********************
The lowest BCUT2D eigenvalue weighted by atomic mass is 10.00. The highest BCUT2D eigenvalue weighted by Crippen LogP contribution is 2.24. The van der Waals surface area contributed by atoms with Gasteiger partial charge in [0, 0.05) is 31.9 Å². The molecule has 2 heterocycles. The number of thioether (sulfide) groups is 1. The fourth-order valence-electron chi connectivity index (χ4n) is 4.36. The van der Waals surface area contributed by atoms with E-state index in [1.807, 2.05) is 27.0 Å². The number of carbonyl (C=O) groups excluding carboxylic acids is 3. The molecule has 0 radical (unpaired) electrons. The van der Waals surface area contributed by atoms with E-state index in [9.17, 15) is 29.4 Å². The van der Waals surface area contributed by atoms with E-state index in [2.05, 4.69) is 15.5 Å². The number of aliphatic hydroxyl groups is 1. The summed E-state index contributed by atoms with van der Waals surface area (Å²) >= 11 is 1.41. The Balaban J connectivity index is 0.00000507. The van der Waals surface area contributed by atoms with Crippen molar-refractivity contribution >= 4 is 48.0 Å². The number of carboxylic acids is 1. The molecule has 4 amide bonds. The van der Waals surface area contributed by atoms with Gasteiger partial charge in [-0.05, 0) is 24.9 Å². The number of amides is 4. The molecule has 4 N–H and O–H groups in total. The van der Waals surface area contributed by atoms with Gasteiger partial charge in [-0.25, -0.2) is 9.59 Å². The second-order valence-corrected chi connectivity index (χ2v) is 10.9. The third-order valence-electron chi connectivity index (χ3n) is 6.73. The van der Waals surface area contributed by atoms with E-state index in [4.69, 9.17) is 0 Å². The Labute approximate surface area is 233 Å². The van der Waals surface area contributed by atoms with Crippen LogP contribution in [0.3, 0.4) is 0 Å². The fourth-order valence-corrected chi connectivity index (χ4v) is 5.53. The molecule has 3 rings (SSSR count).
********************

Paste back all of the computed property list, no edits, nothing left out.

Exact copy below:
The lowest BCUT2D eigenvalue weighted by atomic mass is 10.00. The highest BCUT2D eigenvalue weighted by Crippen LogP contribution is 2.24. The van der Waals surface area contributed by atoms with Gasteiger partial charge in [0, 0.05) is 31.9 Å². The molecule has 2 heterocycles. The number of thioether (sulfide) groups is 1. The fourth-order valence-electron chi connectivity index (χ4n) is 4.36. The van der Waals surface area contributed by atoms with E-state index in [1.807, 2.05) is 27.0 Å². The number of carbonyl (C=O) groups excluding carboxylic acids is 3. The molecule has 0 radical (unpaired) electrons. The van der Waals surface area contributed by atoms with E-state index in [9.17, 15) is 29.4 Å². The van der Waals surface area contributed by atoms with E-state index in [2.05, 4.69) is 15.5 Å². The number of aliphatic hydroxyl groups is 1. The summed E-state index contributed by atoms with van der Waals surface area (Å²) >= 11 is 1.41. The Balaban J connectivity index is 0.00000507. The van der Waals surface area contributed by atoms with Crippen molar-refractivity contribution >= 4 is 48.0 Å². The number of carboxylic acids is 1. The molecule has 4 amide bonds. The van der Waals surface area contributed by atoms with Gasteiger partial charge in [-0.05, 0) is 24.9 Å². The number of amides is 4. The molecule has 4 N–H and O–H groups in total. The van der Waals surface area contributed by atoms with Gasteiger partial charge in [-0.25, -0.2) is 9.59 Å². The second-order valence-corrected chi connectivity index (χ2v) is 10.9. The third-order valence-electron chi connectivity index (χ3n) is 6.73. The van der Waals surface area contributed by atoms with E-state index in [4.69, 9.17) is 0 Å². The Labute approximate surface area is 233 Å². The van der Waals surface area contributed by atoms with Crippen LogP contribution in [0.3, 0.4) is 0 Å². The fourth-order valence-corrected chi connectivity index (χ4v) is 5.53. The molecule has 3 rings (SSSR count).